First Congress threatened to cut off federal funds to universities using components made by telecom giant Huawei. Next came a classified FBI briefing last fall for University of California research chiefs about foreign espionage threats.
Then in January the U.S. government charged the Chinese firm with bank fraud, violation of U.S. sanctions against Iran and theft of trade secrets.
“This was the point in which the line was crossed for me,” said Randy Katz, UC Berkeley’s vice chancellor for research.
He promptly announced an immediate ban on new research with Huawei, suspending a partnership with one of the school’s largest corporate donors, one that had provided about $9 million over the last eight years.
Berkeley is among a growing number of American universities, including research powerhouses such as Stanford, MIT and UC San Diego, that have begun to cut ties with Huawei. The moves come in response to warnings from U.S. law enforcement agencies that Huawei can’t be trusted and could secretly do Beijing’s bidding, whether by spying or sabotage.
Moreover, the Trump administration wants to restrain Huawei — the world’s largest telecom equipment maker — from expanding its grip on development of critical 5G infrastructure, the next-generation wireless networking system that experts believe will transform connectivity for self-driving cars, factory automation and many other applications.
While Europe has generally been skeptical of White House calls to prevent Huawei from dominating new 5G networks, U.S. universities, many of which have long-standing relationships with Chinese entities, find themselves in a bind: China may be one of the largest outside sources of technology research funding, but it runs a distant second to Washington in underwriting such work.
UC San Diego, one of the nation’s largest research universities, counts on the federal government for most of its more than $1 billion in annual research and development spending. The school in August issued a six-month moratorium on new research involvement with Huawei, and last month extended that indefinitely.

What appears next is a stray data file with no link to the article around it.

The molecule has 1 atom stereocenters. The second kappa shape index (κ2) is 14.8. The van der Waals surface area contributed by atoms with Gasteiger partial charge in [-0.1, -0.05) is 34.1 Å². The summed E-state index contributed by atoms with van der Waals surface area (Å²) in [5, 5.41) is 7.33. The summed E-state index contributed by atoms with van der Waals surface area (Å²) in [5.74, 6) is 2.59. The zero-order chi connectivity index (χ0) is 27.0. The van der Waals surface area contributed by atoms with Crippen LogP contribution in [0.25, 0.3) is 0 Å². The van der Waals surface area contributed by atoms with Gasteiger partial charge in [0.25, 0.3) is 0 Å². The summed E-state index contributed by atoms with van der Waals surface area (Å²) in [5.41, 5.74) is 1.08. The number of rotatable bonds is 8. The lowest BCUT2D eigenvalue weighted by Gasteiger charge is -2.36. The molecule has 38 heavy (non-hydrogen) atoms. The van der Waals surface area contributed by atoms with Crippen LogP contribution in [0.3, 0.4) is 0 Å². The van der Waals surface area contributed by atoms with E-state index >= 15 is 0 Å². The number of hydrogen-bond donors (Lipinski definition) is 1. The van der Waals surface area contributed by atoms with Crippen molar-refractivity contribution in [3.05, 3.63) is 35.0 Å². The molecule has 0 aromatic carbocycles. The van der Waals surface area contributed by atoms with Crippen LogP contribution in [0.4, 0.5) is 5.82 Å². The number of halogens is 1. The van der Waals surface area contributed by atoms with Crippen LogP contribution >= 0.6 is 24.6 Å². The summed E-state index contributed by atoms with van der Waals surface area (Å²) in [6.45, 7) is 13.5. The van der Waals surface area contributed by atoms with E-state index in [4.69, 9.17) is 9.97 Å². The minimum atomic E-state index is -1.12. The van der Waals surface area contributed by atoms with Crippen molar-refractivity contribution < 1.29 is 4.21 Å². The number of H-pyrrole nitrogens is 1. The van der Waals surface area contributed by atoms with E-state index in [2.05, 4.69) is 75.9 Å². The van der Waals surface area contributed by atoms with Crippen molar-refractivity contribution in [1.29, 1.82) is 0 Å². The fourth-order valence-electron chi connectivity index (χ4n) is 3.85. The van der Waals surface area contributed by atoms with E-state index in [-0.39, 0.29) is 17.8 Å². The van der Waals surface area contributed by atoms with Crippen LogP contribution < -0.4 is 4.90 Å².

Not only do universities fear jeopardizing hundreds of millions of dollars in federal grants, but they also don’t want to find themselves in the position down the road of having contributed to national security problems, however inadvertently.
“We are sensitive to the federal government’s concerns about technologies being appropriated by other countries to the detriment of U.S. national security,” Stanford said in December as it announced a moratorium on “new engagements, gifts, affiliate membership fees and other support from Huawei.”
As long ago as 2012, a House Intelligence Committee report warned that deploying Huawei gear could make U.S. infrastructure vulnerable to spying and cyberattacks.
More recently, Congress’ 2019 appropriations measure for the Defense Department, signed into law in August, prohibits funds from going to universities and other institutions that use “substantial or essential components” from Huawei and certain other Chinese firms for telecom and video surveillance systems.
Universities immediately began to scour their campuses for any Huawei gear. UC Berkeley ripped out Huawei-made video communications equipment at one of its off-campus sites, replacing it with an American brand.
The freeze by leading research universities should have little effect on Huawei’s ability to roll out 5G gear, in which Huawei already is a leader and has no American rival. Still, cutting off Huawei’s access to the resources of major U.S. research institutions could have ramifications for the company’s long-term growth and technical development.
It is also a further blow to the company’s reputation, at least in the West. Even as Huawei has become a formidable player in the global telecom industry, with competitive quality and pricing, it has become a virtual pariah in America.